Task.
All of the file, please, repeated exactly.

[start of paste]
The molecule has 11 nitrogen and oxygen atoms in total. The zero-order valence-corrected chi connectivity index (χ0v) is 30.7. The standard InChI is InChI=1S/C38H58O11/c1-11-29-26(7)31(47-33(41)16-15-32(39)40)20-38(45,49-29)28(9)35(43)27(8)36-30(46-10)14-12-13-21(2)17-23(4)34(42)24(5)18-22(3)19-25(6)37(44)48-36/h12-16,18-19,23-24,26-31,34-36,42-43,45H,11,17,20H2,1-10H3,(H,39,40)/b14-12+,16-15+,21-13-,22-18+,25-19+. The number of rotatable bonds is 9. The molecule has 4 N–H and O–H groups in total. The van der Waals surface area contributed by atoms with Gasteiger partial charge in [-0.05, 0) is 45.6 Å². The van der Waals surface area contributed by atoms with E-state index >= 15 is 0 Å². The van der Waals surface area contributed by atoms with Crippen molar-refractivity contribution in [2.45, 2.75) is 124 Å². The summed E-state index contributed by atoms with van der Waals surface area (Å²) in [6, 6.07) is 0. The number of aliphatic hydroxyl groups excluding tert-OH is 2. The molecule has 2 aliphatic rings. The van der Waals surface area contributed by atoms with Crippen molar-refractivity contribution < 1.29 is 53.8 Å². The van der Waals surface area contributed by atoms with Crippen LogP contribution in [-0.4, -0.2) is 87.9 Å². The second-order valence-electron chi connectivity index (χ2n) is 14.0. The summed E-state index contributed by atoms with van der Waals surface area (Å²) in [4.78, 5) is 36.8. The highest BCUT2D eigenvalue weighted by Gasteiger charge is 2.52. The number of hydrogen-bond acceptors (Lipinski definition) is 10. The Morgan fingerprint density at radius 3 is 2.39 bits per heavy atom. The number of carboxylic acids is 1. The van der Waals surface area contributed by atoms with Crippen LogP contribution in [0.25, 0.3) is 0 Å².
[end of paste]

The molecule has 11 nitrogen and oxygen atoms in total. The zero-order valence-corrected chi connectivity index (χ0v) is 30.7. The standard InChI is InChI=1S/C38H58O11/c1-11-29-26(7)31(47-33(41)16-15-32(39)40)20-38(45,49-29)28(9)35(43)27(8)36-30(46-10)14-12-13-21(2)17-23(4)34(42)24(5)18-22(3)19-25(6)37(44)48-36/h12-16,18-19,23-24,26-31,34-36,42-43,45H,11,17,20H2,1-10H3,(H,39,40)/b14-12+,16-15+,21-13-,22-18+,25-19+. The number of rotatable bonds is 9. The molecule has 4 N–H and O–H groups in total. The van der Waals surface area contributed by atoms with Gasteiger partial charge in [-0.05, 0) is 45.6 Å². The van der Waals surface area contributed by atoms with E-state index >= 15 is 0 Å². The van der Waals surface area contributed by atoms with Crippen molar-refractivity contribution in [2.45, 2.75) is 124 Å². The summed E-state index contributed by atoms with van der Waals surface area (Å²) in [6, 6.07) is 0. The number of aliphatic hydroxyl groups excluding tert-OH is 2. The molecule has 2 aliphatic rings. The van der Waals surface area contributed by atoms with Crippen molar-refractivity contribution < 1.29 is 53.8 Å². The van der Waals surface area contributed by atoms with Crippen LogP contribution in [-0.4, -0.2) is 87.9 Å². The second-order valence-electron chi connectivity index (χ2n) is 14.0. The summed E-state index contributed by atoms with van der Waals surface area (Å²) in [4.78, 5) is 36.8. The highest BCUT2D eigenvalue weighted by Gasteiger charge is 2.52. The number of hydrogen-bond acceptors (Lipinski definition) is 10. The Morgan fingerprint density at radius 3 is 2.39 bits per heavy atom. The number of carboxylic acids is 1. The van der Waals surface area contributed by atoms with Crippen LogP contribution in [0.25, 0.3) is 0 Å².